Work in Japan: How to Get a Tokuteiginou Visa : Did you know that there are more opportunities for work in Japan than just English teaching? In recent years the low birthrate and aging population have resulted in a shortage of labor in many important industries.

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Work in Japan: How to Get a Tokuteiginou Visa

In order to combat this, in April of 2019 the Japanese government amended its Immigration Control Act to include a new status of residency called “Tokuteiginou,” or “Specified Skilled Worker.” In the following article, we will outline what kind of industries are in need of foreign workers and what you need to do in order to get a tokuteiginou visa.

What Is the Tokuteiginou Visa?
What Is the Tokuteiginou Visa?

What Is the Tokuteiginou Visa?

This special visa allows foreign nationals to engage in jobs that require proficient skills in industries specified by the Japanese government. This means that if you have education or experience in an industry that the government has listed as having a shortage of labor, then you have the opportunity to apply for a visa that allows you to work in one of those indusries.

How Long Is the Visa Good for?

The amount of time you can stay in Japan with the visa varies depending on the company and industry. However, generally, tokuteiginou visas can be renewed annually, every six months, or every four months for a maximum total of five years. If you would like to stay longer, some industries are allowed to sponsor you with a “Tokuteiginou No. 2” visa for an additional five years. Check your company for more details.  

What Industries Fall under This Visa?

The following 14 industries fall under the tokuteiginou-visa-elligible category according to the Ministry of Foreign Affairs of Japan.

1Care worker
2Building Cleaning Management
3Machine Parts & Tooling Industry
4Industrial Machinery Industry
5Electric, Electronic and Information Industries
6Construction Industry
7Shipbuilding and Ship Machinery Industry
8Automobile Repair and Maintenance
9Aviation Industry
10Accommodation Industry
11Agriculture
12Fishery and Aquaculture
13Manufacture of Food and Beverages
14Food Service Industry

Therefore, if you have taken courses and passed the Specified Skilled Evaluation Test attributed to one of the above industries, you are eligible to apply for a job in Japan in that industry. Additionally, if you have been working in your industry for at least three years as a “technical intern trainee” and have a certificate of completion, you may be able to skip the evaluation test as long as you can find a company that will sponsor a visa for you.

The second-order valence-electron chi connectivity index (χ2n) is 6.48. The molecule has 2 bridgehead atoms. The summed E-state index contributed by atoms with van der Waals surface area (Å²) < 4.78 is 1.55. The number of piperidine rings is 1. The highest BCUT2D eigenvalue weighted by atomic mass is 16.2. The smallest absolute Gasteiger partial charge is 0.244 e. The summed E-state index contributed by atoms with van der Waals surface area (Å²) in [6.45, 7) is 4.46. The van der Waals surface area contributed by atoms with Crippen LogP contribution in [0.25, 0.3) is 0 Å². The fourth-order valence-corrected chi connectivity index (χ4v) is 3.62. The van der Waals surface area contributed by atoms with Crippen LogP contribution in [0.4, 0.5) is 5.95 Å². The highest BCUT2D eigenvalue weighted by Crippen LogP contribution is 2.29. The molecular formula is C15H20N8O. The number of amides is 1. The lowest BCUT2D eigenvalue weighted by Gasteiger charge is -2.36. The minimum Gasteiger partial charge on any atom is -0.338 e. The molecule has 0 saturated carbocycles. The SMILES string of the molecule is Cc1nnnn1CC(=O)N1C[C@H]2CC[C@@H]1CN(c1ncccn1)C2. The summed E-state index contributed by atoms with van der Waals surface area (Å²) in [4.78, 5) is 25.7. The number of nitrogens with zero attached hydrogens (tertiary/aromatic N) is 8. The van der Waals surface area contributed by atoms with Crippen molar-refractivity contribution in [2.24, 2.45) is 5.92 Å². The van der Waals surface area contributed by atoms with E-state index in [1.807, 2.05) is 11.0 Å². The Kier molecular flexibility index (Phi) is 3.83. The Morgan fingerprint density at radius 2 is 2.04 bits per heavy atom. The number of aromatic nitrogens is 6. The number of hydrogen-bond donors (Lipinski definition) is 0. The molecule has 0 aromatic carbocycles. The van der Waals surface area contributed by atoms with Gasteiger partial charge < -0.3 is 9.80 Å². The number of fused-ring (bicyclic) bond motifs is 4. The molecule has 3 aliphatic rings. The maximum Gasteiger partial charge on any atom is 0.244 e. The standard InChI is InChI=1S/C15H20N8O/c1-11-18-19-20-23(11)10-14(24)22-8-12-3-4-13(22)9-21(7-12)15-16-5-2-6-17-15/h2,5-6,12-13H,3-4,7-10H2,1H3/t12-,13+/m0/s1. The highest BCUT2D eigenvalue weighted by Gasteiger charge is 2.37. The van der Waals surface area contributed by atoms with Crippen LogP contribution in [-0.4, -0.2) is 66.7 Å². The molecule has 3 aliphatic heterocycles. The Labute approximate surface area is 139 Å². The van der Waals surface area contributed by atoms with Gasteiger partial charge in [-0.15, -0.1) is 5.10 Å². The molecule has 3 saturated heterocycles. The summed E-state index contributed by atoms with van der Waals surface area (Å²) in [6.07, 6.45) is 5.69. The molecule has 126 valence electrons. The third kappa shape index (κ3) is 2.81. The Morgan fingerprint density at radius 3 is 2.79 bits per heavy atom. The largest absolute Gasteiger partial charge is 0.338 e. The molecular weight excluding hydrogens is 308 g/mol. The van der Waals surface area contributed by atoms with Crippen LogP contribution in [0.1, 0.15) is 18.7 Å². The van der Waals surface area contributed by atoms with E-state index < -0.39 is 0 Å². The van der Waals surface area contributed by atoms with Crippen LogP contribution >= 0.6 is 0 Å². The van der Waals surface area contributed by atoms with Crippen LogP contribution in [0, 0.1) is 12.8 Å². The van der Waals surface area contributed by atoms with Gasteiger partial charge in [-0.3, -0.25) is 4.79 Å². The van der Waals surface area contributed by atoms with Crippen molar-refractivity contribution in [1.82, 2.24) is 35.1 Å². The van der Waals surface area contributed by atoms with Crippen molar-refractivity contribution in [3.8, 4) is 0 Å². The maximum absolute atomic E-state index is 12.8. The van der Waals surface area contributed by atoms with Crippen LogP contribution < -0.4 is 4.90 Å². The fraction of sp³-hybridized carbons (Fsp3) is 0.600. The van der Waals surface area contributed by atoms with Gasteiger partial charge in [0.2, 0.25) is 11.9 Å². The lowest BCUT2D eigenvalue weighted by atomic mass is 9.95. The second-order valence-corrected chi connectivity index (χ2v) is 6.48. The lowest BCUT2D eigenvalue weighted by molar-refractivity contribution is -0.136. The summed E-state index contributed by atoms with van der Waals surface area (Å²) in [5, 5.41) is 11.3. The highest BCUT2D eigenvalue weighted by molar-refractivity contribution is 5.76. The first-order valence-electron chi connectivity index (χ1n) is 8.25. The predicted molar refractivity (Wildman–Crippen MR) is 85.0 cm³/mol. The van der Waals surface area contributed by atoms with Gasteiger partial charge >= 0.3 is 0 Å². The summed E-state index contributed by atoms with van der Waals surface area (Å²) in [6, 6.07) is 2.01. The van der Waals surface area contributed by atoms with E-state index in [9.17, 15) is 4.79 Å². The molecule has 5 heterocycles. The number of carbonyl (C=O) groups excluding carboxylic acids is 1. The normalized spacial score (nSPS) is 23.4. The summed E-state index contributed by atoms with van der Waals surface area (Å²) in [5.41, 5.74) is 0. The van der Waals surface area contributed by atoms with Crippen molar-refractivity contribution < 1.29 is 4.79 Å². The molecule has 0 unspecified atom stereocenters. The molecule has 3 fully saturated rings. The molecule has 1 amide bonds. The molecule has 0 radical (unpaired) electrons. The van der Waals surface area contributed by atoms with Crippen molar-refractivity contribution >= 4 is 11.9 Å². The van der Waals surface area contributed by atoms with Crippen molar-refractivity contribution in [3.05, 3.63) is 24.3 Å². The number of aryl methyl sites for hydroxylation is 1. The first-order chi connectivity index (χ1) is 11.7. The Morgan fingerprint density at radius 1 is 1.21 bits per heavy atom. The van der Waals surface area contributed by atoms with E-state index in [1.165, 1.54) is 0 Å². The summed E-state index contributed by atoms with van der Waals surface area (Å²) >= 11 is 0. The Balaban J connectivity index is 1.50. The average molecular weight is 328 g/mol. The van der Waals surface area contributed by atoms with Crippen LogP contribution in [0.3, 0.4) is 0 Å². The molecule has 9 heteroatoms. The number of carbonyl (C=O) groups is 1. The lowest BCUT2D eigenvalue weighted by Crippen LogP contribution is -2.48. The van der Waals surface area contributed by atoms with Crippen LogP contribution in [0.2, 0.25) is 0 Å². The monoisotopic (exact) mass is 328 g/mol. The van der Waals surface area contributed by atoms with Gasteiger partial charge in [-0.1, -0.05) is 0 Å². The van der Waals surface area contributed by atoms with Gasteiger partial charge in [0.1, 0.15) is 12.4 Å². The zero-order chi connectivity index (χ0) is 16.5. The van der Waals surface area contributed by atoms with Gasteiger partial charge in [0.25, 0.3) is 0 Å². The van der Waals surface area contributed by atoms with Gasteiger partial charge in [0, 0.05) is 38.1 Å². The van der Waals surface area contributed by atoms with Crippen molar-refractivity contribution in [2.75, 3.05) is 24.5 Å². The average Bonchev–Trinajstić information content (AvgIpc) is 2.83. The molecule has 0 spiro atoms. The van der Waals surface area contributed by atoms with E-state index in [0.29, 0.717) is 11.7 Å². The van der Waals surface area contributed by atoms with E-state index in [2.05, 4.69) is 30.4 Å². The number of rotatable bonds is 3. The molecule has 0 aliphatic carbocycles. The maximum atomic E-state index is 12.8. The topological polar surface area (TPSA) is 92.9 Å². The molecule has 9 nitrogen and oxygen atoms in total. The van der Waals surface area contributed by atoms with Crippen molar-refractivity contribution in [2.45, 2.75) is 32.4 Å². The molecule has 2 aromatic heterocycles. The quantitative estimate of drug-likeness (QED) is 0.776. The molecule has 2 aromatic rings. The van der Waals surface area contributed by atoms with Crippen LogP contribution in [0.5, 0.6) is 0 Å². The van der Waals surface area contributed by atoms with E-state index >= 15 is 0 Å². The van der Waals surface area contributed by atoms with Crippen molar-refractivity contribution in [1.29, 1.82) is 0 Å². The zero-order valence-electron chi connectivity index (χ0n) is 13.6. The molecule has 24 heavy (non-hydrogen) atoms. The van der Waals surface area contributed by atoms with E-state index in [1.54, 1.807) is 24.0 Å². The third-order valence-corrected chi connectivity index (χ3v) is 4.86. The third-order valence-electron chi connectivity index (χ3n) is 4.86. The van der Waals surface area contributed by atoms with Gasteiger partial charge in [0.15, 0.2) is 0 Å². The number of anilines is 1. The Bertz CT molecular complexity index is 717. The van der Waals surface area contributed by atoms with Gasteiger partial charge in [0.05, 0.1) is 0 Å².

Do I Need Japanese Language Skill?
Do I Need Japanese Language Skill?
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Do I Need Japanese Language Skill?

In short: yes, you do. 

Not to worry, though. Because the Japanese government realizes that they are opening their borders to a global workforce, they have implemented English and other languages more broadly throughout workplaces and the country. They have also lowered their standards for Japanese language proficiency for foreign workers. If you pass the N4 level or above on the Japanese Language Proficiency Test (JLPT), or if you pass the Japanese Proficiency Evaluation Test (JPET), then that is enough to fulfill your language skill requirement. It is estimated that even total beginners at Japanese only need 300 hours of study time at a language school in order to pass the N4 test.

A List of Requirements for the Tokuteiginou Visa

Here is a breakdown of everything you will need to take care of when applying for the visa.

  1. Take the N4 (or higher) Japanese Language Proficiency Test (JLPT) at an accredited facility, and pass. For those residing in Vietnam, Philippines, Cambodia, China, Indonesia, Thailand, Myanmar, Nepal, Mongolia, or Japan, the Japanese Proficiency Evaluation Test (JPET) will be administered six times per year in those countries, which is equivalent to the N4 of the JLPT.
  2. Pass the Specified Skilled Evaluation Test of your chosen industry (one of the 14 from above).
  3. Find a company in Japan to sponsor your visa (i.e. get a job), and sign an employment contract with them.
  4. Receive a Certificate of Eligibility from your sponsor company in the mail.
  5. Apply for the Tokuteiginou visa at your nearest Japanese embassy/consulate in your home country.

If you are successful with your application, the process will continue as follows.

  1. Bring your visa documents and Certificate of Eligibilty to the Japanese Immigration Bureau when you arrive in Japan. If everything is approved, you will then be issued a Japanese residence card with “Tokuteiginou” as your status of residency. 
  2. Report to your sponsor company as per your arrangement. You may begin working at the agreed upon time and continue employment for up to five years.
  3. After the five-year period is up, you have the option of changing your visa status to “Tokuteiginou No. 2.” This will allow you to stay in Japan and work for an additional five years. However, the Tokuteiginou No. 2 is only available in certain industries, and you still have to have a company that will sponsor you. 

During your stay, you are also allowed to find employment at a company other than the one that originally sponsored you. You are also allowed to work in a different approved industry as long as you pass the Specified Skilled Evaluation Test for that industry.

In Conclusion

Japan is in need of hardworking people just like you to pad out its labor force. All you have to do is take a few classes in your desired industry, pass the Japanese Language test, find a job, and you’re well on your way to building a career and life in the land of the rising sun!

Good luck!

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